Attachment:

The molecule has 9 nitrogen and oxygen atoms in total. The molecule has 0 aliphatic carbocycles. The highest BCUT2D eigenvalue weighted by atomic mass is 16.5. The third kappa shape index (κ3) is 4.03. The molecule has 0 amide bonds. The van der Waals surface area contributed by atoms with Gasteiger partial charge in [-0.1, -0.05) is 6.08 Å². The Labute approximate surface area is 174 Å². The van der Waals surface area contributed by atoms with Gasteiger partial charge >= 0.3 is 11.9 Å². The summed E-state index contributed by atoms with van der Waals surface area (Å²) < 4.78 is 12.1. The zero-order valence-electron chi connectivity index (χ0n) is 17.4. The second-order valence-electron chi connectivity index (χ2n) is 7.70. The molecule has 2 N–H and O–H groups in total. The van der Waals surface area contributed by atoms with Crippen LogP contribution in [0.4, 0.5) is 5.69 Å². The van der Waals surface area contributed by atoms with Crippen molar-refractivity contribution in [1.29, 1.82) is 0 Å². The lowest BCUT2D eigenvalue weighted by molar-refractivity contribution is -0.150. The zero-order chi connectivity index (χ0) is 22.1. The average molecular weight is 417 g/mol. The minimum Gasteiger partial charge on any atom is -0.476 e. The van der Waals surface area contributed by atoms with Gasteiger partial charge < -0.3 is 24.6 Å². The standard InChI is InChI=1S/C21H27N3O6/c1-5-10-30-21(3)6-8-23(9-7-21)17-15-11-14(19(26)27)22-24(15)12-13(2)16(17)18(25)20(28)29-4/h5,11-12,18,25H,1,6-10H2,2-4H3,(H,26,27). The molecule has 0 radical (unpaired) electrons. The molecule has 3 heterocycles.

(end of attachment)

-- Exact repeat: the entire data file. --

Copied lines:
The molecule has 9 nitrogen and oxygen atoms in total. The molecule has 0 aliphatic carbocycles. The highest BCUT2D eigenvalue weighted by atomic mass is 16.5. The third kappa shape index (κ3) is 4.03. The molecule has 0 amide bonds. The van der Waals surface area contributed by atoms with Gasteiger partial charge in [-0.1, -0.05) is 6.08 Å². The Labute approximate surface area is 174 Å². The van der Waals surface area contributed by atoms with Gasteiger partial charge >= 0.3 is 11.9 Å². The summed E-state index contributed by atoms with van der Waals surface area (Å²) < 4.78 is 12.1. The zero-order valence-electron chi connectivity index (χ0n) is 17.4. The second-order valence-electron chi connectivity index (χ2n) is 7.70. The molecule has 2 N–H and O–H groups in total. The van der Waals surface area contributed by atoms with Crippen LogP contribution in [0.4, 0.5) is 5.69 Å². The van der Waals surface area contributed by atoms with Crippen molar-refractivity contribution in [1.29, 1.82) is 0 Å². The lowest BCUT2D eigenvalue weighted by molar-refractivity contribution is -0.150. The zero-order chi connectivity index (χ0) is 22.1. The average molecular weight is 417 g/mol. The minimum Gasteiger partial charge on any atom is -0.476 e. The van der Waals surface area contributed by atoms with Gasteiger partial charge < -0.3 is 24.6 Å². The standard InChI is InChI=1S/C21H27N3O6/c1-5-10-30-21(3)6-8-23(9-7-21)17-15-11-14(19(26)27)22-24(15)12-13(2)16(17)18(25)20(28)29-4/h5,11-12,18,25H,1,6-10H2,2-4H3,(H,26,27). The molecule has 0 radical (unpaired) electrons. The molecule has 3 heterocycles.